We live in an interconnected world. Whether it is Facebook, Twitter, Instagram, LinkedIn, MySpace, personal web pages, blogging, Foursquare, or whatever else lies in the future, it all makes for a source of evidence for the claims adjuster to dig up some dirt on a questionable claim.
But how can the adjusters use evidence in social media to their advantage? Obviously the first answer is to gather evidence that may contradict the level of disability claimed by the plaintiff in a workers comp case. But even when evidence is found, it is not always helpful to the defense of a case. It can depend on where it is found, what site it is found on, when it was posted, and what the actual activity may have been. [WCx]
It seems everyone has a Facebook page these days to stay in contact with friends, family, groups, hobbyists, and more. So what are some red flags for the claims adjuster?
The first clue for and adjuster is to look for a Facebook page. If it is not blocked or marked private, this can be used in several ways. People typically will give statements about daily activities, sometimes multiple times per day, all while posting pictures, giving locations, and talking about life in general.
For example, if the claimant is stating to be totally disabled, but there are several dates of them posting pictures to their Facebook page out running errands, fishing, going to music concerts, etc., then there several defenses to shoot disability claims down. If the case goes to litigation, this may or may not help, but it certainly will raise the question of doubt against the claimant statements. It is not an air-tight case since anyone can type anything in as a Facebook “status”, but it can certainly help begin a surveillance quest.
A more concise version of Facebook, Twitter has become more and more popular. It is also used to give updates on whatever it is happening at the present time. One can post pictures of activities or events, and if the claimant is posting pictures of going to see music concerts or anything active, it is recommended to use surveillance to find out what the claimant is up to, if anything.
Dubbed the “Facebook for photographers” Instagram started off as a place where photographers could view other photographer’s pictures, and give advice or a general critique of whatever picture was posted. This is used similarly to Facebook and Twitter, where you can gather picture proof evidence of whatever the subject is posting, and this evidence should be used to start surveillance. Any activity that goes against what the claimant is reporting is always a good start to an investigation of a questionable claim for disability or workers compensation.
Evidence can be anything physically active. For example, if the claimant goes on vacation and posts several photos of a trip, obviously the claimant was healthy enough to go on this trip and to be active while on it, which could be the opposite of whatever was reported to the employer, claims adjuster, or the doctor.
This service is not exactly the same as those listed above, but it may be a start. If the claimant is listed as belonging to several physical, active groups, it may lead to more evidence. An adjuster really only knows as much about the claimant as they are willing to tell, and whatever else can be uncovered through investigation. However, each fact found can lead to bigger and better evidence that can help the case.
This is similar to Facebook, but not as popular. However, past posts on MySpace can lead to gathering more evidence. If you strike out on finding pages relative to the claimant, but their MySpace page talks about restoring old cars and racing them at the local track, this is a starting point.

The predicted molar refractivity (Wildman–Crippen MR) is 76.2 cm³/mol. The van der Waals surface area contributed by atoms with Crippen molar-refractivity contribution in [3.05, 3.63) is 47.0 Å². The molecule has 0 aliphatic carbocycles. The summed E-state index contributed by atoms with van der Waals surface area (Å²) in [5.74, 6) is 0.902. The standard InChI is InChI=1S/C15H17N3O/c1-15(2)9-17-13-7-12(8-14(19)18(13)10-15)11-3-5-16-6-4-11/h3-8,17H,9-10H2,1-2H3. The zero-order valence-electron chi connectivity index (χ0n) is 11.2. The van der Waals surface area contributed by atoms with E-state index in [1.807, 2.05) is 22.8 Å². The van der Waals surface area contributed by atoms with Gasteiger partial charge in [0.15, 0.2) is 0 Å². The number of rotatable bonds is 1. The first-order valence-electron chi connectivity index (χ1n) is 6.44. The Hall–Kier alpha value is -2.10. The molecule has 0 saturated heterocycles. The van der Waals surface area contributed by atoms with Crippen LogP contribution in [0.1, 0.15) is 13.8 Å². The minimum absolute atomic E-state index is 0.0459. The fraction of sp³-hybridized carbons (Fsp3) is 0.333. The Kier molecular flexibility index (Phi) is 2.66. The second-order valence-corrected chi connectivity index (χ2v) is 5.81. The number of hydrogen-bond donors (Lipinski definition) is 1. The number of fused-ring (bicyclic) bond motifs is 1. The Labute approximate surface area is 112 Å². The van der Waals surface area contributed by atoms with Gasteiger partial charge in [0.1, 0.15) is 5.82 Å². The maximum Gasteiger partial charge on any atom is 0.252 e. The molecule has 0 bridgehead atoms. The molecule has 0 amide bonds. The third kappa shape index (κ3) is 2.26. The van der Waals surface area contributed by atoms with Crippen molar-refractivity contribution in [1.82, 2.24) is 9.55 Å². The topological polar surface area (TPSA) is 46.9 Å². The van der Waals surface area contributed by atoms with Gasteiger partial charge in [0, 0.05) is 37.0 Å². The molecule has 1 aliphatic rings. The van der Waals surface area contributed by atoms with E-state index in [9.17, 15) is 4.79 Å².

Personal Web Pages
A lot of people have their own web pages, where they post material about anything they want. Through a Google search, it is simple to find a personal web page to check every now and then for some helpful evidence. Again the adjustor should be looking for concrete evidence that shows the claimant is being more active than claimed.
Just like with a personal website, a Blog can be a page where a person talks about their personal daily life. This may not be substantial evidence, but it can be used to start an investigation.
This is used to “check-in” at certain locations, telling others what you are doing. If a person is very active on this website, use it to connect the dots on daily activity. It can also be used to tip off the adjuster on places the claimant visits regularly. It may not be fantastic evidence alone, but pair it up with good surveillance, and it can provide a step by step rundown of the claimants activities. [WCx]
Social media evidence of activity alone may not be enough to really swing the case, but it can be used to kick start a formal surveillance investigation. If surveillance footage of gainful activity is obtained and combined with the internet evidence of activity, the claimant will have a hard time continuing to claim a level of disability on questionable workers comp cases.
Author Rebecca Shafer, JD, President of Amaxx Risk Solutions, Inc. is a national expert in the field of workers compensation. She is a writer, speaker, and publisher. Her expertise is working with employers to reduce workers compensation costs, and her clients include airlines, healthcare, printing/publishing, pharmaceuticals, retail, hospitality, and manufacturing. She is the author of the #1 selling book on cost containment, Workers Compensation Management Program: Reduce Costs 20% to 50%. Contact: RShafer@ReduceYourWorkersComp.com.
Editor Michael B. Stack, CPA, Director of Operations, Amaxx Risk Solutions, Inc. is an expert in employer communication systems and part of the Amaxx team helping companies reduce their workers compensation costs by 20% to 50%. He is a writer, speaker, and website publisher. Contact: Mstack@ReduceYourWorkersComp.com.
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